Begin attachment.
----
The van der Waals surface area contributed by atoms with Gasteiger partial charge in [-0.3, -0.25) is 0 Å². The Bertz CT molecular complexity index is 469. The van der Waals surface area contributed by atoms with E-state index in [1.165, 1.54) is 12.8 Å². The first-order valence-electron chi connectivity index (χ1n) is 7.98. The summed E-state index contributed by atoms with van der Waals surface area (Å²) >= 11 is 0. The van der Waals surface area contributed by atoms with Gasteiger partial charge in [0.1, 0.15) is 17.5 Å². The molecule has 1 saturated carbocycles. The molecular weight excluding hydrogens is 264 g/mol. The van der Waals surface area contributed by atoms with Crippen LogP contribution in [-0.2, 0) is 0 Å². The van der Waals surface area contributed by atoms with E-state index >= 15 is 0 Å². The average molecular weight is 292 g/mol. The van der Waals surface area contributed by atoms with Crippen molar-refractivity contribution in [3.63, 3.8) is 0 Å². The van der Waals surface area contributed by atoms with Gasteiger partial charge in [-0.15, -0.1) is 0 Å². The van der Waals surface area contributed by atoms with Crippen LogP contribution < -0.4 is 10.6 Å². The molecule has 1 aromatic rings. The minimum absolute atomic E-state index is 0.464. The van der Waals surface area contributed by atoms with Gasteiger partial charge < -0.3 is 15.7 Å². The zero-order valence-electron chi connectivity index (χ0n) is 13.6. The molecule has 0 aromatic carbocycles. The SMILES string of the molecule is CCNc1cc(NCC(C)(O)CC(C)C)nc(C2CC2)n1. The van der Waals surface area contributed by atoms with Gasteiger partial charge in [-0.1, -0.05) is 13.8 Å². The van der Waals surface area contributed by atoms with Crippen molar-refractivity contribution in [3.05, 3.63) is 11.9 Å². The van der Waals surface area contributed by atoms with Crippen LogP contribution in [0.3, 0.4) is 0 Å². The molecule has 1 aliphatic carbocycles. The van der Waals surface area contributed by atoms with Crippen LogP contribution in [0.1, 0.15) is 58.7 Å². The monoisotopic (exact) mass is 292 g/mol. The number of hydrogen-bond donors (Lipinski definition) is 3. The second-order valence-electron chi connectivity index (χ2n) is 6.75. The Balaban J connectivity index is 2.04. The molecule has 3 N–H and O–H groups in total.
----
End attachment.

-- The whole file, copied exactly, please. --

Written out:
The van der Waals surface area contributed by atoms with Gasteiger partial charge in [-0.3, -0.25) is 0 Å². The Bertz CT molecular complexity index is 469. The van der Waals surface area contributed by atoms with E-state index in [1.165, 1.54) is 12.8 Å². The first-order valence-electron chi connectivity index (χ1n) is 7.98. The summed E-state index contributed by atoms with van der Waals surface area (Å²) >= 11 is 0. The van der Waals surface area contributed by atoms with Gasteiger partial charge in [0.1, 0.15) is 17.5 Å². The molecule has 1 saturated carbocycles. The molecular weight excluding hydrogens is 264 g/mol. The van der Waals surface area contributed by atoms with Crippen LogP contribution in [-0.2, 0) is 0 Å². The van der Waals surface area contributed by atoms with E-state index >= 15 is 0 Å². The average molecular weight is 292 g/mol. The van der Waals surface area contributed by atoms with Crippen molar-refractivity contribution in [3.63, 3.8) is 0 Å². The van der Waals surface area contributed by atoms with Gasteiger partial charge in [-0.15, -0.1) is 0 Å². The van der Waals surface area contributed by atoms with Crippen LogP contribution < -0.4 is 10.6 Å². The molecule has 1 aromatic rings. The minimum absolute atomic E-state index is 0.464. The van der Waals surface area contributed by atoms with Gasteiger partial charge < -0.3 is 15.7 Å². The zero-order valence-electron chi connectivity index (χ0n) is 13.6. The molecule has 0 aromatic carbocycles. The SMILES string of the molecule is CCNc1cc(NCC(C)(O)CC(C)C)nc(C2CC2)n1. The van der Waals surface area contributed by atoms with Gasteiger partial charge in [-0.1, -0.05) is 13.8 Å². The van der Waals surface area contributed by atoms with Crippen molar-refractivity contribution in [3.05, 3.63) is 11.9 Å². The van der Waals surface area contributed by atoms with Crippen LogP contribution in [0.3, 0.4) is 0 Å². The molecule has 1 aliphatic carbocycles. The van der Waals surface area contributed by atoms with Crippen LogP contribution in [0.1, 0.15) is 58.7 Å². The monoisotopic (exact) mass is 292 g/mol. The number of hydrogen-bond donors (Lipinski definition) is 3. The second-order valence-electron chi connectivity index (χ2n) is 6.75. The Balaban J connectivity index is 2.04. The molecule has 3 N–H and O–H groups in total.